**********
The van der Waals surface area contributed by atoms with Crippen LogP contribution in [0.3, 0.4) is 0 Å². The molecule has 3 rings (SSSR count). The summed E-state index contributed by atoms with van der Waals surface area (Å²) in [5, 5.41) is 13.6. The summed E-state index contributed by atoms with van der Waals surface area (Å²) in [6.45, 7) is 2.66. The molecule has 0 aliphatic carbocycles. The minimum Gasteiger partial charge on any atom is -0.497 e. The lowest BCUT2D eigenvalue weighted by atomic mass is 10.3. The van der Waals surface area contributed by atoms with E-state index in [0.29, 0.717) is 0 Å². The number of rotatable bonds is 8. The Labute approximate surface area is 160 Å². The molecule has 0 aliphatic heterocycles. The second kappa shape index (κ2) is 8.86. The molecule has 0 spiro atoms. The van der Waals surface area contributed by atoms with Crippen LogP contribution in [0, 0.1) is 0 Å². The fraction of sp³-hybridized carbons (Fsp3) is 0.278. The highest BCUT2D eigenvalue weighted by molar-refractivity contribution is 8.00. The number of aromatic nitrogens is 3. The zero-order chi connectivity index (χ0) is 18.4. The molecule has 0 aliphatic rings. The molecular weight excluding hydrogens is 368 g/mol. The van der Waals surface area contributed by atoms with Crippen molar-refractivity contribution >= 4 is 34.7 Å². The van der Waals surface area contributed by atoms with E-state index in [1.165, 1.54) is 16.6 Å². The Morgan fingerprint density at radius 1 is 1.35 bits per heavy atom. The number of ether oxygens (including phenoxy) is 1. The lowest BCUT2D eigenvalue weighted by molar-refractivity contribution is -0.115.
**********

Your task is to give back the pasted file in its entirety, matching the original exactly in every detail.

The van der Waals surface area contributed by atoms with Crippen LogP contribution in [0.3, 0.4) is 0 Å². The molecule has 3 rings (SSSR count). The summed E-state index contributed by atoms with van der Waals surface area (Å²) in [5, 5.41) is 13.6. The summed E-state index contributed by atoms with van der Waals surface area (Å²) in [6.45, 7) is 2.66. The molecule has 0 aliphatic carbocycles. The minimum Gasteiger partial charge on any atom is -0.497 e. The lowest BCUT2D eigenvalue weighted by atomic mass is 10.3. The van der Waals surface area contributed by atoms with E-state index in [0.29, 0.717) is 0 Å². The number of rotatable bonds is 8. The Labute approximate surface area is 160 Å². The molecule has 0 aliphatic heterocycles. The second kappa shape index (κ2) is 8.86. The molecule has 0 spiro atoms. The van der Waals surface area contributed by atoms with Crippen LogP contribution in [0, 0.1) is 0 Å². The fraction of sp³-hybridized carbons (Fsp3) is 0.278. The highest BCUT2D eigenvalue weighted by molar-refractivity contribution is 8.00. The number of aromatic nitrogens is 3. The zero-order chi connectivity index (χ0) is 18.4. The molecule has 0 aliphatic rings. The molecular weight excluding hydrogens is 368 g/mol. The van der Waals surface area contributed by atoms with Crippen molar-refractivity contribution >= 4 is 34.7 Å². The van der Waals surface area contributed by atoms with E-state index in [1.165, 1.54) is 16.6 Å². The Morgan fingerprint density at radius 1 is 1.35 bits per heavy atom. The number of ether oxygens (including phenoxy) is 1. The lowest BCUT2D eigenvalue weighted by molar-refractivity contribution is -0.115.